Nobel Peace Prize is slipping into irrelevance
OTTAWA — My mother could have told you why giving the Nobel Peace Prize to the European Union would produce such a predictable and deserved outpouring of derision. An aspiring writer, she took a creative writing course. One of the assignments was to describe a single person from the perspective of several others. She roped me in by asking me to describe what I thought of my elementary school principal. How did the principal look? my mother asked.
Not too bad for someone who is a 100 years old or whatever she is, I replied.
Her teachers’ response? This told the reader a lot more about me than it did about my principal, which wasn’t the point of the exercise.
The awarding of the Nobel Prize to the EU likewise tells us a lot more about who is giving the prize than it does about the worthiness of the recipient.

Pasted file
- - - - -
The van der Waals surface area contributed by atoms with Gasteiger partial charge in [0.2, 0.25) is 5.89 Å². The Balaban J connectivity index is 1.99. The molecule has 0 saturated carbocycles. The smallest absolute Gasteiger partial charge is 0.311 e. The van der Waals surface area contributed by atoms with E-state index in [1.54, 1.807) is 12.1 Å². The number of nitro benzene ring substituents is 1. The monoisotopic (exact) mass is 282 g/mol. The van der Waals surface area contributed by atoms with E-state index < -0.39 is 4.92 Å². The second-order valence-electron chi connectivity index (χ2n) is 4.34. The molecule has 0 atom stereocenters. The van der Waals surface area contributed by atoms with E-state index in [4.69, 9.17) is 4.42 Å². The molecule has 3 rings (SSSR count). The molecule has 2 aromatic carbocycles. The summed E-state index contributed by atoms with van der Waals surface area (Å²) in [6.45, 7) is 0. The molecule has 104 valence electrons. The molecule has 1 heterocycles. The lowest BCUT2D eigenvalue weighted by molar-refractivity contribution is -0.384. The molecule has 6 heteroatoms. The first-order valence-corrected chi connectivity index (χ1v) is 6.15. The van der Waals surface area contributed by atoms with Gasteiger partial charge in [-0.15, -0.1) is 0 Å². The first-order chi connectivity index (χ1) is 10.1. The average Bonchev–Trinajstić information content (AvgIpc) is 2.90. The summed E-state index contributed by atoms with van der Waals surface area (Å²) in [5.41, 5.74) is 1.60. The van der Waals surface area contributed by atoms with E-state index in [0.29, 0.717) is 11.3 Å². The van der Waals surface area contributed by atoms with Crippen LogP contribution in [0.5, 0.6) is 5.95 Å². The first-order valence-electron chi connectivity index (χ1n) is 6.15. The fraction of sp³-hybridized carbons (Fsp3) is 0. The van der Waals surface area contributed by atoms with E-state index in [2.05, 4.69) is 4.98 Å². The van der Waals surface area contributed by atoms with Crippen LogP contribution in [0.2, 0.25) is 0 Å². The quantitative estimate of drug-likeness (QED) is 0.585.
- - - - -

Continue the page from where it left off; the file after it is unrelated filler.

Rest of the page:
For those of you hazy about how the prize is awarded, the rules were established under the will of Alfred Nobel, a Swedish industrialist who made a fortune selling things like explosives. Perhaps he had a guilty conscience. Be that as it may, he gave the job of awarding the Peace Prize (as distinct from Nobels for, say, medicine or physics) to a committee chosen by the Norwegian parliament.
What was the prize to be for? According to Norwegian lawyer Frederik Heffermehl, who has studied Nobel’s will and intentions, "(T)his is not a prize for peace but a prize for champions of peace." (continue reading...)